Chart 5: Evolution of Average Range of Electric Vehicles by Powertrain
Source: IEA website
Broader EV adoption will need a robust charging infrastructure
Publicly available EV charging points increased in 2021 as compared to previous years. 500,000 public charging points were installed in 2021, which is more than the total stock of chargers available in 2017. China has the maximum publicly available chargers, accounting for about 85% of fast chargers and 55% of slow chargers worldwide.
Chart 6: Fast Public Chargers
Chart 7: Slow Public Chargers
Source: IEA website
The EV sales and EV charging infrastructure present a “chicken and egg problem”. Without a good charging infrastructure, one cannot expect to see a rise in EV sales, as this makes the buyer uncomfortable, especially on long trips. However, it is difficult to develop a charging infrastructure unless the market for EV increases meaningfully and there are significant EVs on the road.
Government initiatives for EV charging infrastructure
The governments across the world are trying to improve the EV charging infrastructure with various schemes. This surely gives potential EV buyers some comfort in making a buy decision. With a rise in number of EVs, there will be an accompanying growth in the EV charging infrastructure too, giving rise to a chain reaction. Cumulative EV charging infrastructure investment in the U.S. and Europe is projected to be around $60 billion by 2030 and $192 billion by 2040.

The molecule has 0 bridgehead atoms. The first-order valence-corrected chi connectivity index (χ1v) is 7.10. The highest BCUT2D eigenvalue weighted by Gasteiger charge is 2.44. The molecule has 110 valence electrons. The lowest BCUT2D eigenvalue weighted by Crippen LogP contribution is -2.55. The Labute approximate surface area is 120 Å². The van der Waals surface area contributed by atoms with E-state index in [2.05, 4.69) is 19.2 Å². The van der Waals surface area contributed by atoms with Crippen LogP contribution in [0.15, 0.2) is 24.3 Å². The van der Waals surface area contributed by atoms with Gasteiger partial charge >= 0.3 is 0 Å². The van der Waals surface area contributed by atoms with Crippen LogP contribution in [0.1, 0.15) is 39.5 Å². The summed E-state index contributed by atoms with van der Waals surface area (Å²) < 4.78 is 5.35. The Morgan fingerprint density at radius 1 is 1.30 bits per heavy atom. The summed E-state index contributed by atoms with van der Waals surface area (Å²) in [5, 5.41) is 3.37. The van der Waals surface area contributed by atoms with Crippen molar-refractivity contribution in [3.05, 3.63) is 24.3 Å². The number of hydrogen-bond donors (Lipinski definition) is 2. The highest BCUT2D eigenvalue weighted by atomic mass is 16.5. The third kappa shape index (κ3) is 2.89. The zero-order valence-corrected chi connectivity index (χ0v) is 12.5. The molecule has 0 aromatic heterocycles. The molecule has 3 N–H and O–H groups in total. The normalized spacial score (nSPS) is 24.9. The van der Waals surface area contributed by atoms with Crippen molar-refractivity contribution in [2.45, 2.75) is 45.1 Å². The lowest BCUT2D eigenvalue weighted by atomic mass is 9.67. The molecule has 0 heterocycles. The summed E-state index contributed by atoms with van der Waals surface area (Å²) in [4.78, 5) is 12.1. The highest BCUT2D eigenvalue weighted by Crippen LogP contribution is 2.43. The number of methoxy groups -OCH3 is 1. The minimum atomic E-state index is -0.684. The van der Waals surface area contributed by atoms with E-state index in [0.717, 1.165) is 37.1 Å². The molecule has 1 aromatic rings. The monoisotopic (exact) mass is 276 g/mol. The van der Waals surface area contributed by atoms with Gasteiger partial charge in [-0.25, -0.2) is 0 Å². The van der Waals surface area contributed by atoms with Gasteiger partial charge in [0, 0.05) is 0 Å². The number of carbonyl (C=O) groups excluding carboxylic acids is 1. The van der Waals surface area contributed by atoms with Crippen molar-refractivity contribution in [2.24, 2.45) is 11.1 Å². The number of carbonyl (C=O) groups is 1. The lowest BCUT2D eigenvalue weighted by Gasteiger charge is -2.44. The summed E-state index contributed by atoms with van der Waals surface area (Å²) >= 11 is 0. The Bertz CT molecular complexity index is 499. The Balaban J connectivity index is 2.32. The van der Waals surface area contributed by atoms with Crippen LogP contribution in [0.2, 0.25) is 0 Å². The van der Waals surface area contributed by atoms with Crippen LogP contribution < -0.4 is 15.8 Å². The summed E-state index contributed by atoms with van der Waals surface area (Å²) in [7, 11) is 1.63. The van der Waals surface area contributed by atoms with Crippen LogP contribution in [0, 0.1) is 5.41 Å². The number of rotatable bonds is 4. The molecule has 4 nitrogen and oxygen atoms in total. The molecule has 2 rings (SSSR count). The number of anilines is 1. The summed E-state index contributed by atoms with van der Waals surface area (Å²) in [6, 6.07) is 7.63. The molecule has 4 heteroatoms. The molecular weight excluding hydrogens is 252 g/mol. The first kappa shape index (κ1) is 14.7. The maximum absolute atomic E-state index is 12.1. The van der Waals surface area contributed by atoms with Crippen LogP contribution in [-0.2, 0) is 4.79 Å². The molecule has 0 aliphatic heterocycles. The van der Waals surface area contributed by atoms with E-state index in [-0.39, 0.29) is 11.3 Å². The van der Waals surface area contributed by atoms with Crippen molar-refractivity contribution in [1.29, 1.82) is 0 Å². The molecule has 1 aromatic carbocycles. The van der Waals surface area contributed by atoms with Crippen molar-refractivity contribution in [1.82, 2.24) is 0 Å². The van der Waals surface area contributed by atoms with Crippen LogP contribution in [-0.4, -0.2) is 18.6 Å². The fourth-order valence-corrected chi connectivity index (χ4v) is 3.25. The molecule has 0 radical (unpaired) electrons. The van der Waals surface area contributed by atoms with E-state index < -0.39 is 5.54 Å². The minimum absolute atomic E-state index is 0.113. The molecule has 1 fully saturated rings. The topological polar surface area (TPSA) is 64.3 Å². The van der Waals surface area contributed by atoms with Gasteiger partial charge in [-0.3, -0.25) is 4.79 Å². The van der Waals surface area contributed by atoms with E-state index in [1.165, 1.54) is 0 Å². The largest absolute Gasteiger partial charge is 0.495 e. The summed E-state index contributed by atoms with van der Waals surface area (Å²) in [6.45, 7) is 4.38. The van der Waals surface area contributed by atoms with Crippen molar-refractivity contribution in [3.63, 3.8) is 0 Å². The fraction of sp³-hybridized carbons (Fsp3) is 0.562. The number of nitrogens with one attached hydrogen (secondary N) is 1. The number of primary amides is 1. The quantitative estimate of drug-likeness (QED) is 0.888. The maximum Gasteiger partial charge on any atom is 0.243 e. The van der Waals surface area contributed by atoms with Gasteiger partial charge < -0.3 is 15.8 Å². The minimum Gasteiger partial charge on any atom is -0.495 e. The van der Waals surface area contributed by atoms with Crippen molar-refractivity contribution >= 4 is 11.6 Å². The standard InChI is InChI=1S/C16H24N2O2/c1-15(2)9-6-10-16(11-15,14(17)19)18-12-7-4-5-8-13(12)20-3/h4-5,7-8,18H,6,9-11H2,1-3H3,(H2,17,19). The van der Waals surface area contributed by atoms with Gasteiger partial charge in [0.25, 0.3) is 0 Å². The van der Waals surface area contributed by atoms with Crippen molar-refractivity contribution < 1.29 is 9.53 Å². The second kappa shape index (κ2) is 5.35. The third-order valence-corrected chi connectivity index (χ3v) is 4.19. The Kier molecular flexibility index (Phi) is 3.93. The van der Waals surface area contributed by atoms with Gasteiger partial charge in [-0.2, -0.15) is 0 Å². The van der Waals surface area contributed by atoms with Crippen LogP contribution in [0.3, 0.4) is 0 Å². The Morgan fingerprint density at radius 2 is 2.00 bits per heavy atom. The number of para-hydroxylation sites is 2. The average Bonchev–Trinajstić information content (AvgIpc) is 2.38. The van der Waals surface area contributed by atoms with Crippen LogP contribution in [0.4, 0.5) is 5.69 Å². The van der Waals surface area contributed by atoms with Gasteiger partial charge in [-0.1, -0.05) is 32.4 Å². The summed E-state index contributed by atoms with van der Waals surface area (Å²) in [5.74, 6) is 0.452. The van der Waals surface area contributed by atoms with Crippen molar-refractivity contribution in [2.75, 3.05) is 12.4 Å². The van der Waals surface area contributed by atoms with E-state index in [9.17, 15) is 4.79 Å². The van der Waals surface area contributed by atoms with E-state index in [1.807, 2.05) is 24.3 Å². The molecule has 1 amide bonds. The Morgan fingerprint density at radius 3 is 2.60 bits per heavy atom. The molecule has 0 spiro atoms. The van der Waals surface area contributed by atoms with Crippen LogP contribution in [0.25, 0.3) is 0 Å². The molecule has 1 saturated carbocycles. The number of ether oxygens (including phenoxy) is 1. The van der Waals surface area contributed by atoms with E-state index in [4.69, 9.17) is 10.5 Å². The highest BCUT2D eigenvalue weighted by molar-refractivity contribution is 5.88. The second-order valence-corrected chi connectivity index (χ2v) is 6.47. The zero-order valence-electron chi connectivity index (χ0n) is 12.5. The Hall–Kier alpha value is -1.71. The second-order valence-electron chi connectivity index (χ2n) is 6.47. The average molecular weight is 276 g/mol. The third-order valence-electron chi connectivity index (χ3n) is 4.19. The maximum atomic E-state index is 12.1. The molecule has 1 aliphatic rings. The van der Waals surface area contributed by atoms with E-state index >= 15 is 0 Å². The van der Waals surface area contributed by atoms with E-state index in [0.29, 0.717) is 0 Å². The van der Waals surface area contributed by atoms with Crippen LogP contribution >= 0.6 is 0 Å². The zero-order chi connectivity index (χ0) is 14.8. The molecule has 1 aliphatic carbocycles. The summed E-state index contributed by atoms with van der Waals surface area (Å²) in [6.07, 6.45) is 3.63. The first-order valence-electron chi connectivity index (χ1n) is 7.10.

The Bipartisan Infrastructure Law provides $7.5 billion to develop EV-charging infrastructure in the U.S. It aims to have 500,000 public chargers nationwide by 2030.
Meanwhile, China and Europe have the largest EV charging networks in the world. According to a report by the IEA, both China and Europe are looking to enhance their charging infrastructure further. China has two goals: It aims for having a charging infrastructure sufficient to meet the needs of 20 million EVs and it plans for 60%-80% of the country’s expressway services to have fast charging stations by 2025. In order to achieve this, the government aims to install community charging facilities, construct urban and rural public charging networks, improve facility maintenance, and enhance power supply. Various regions throughout China offer subsidies for EV charging infrastructure.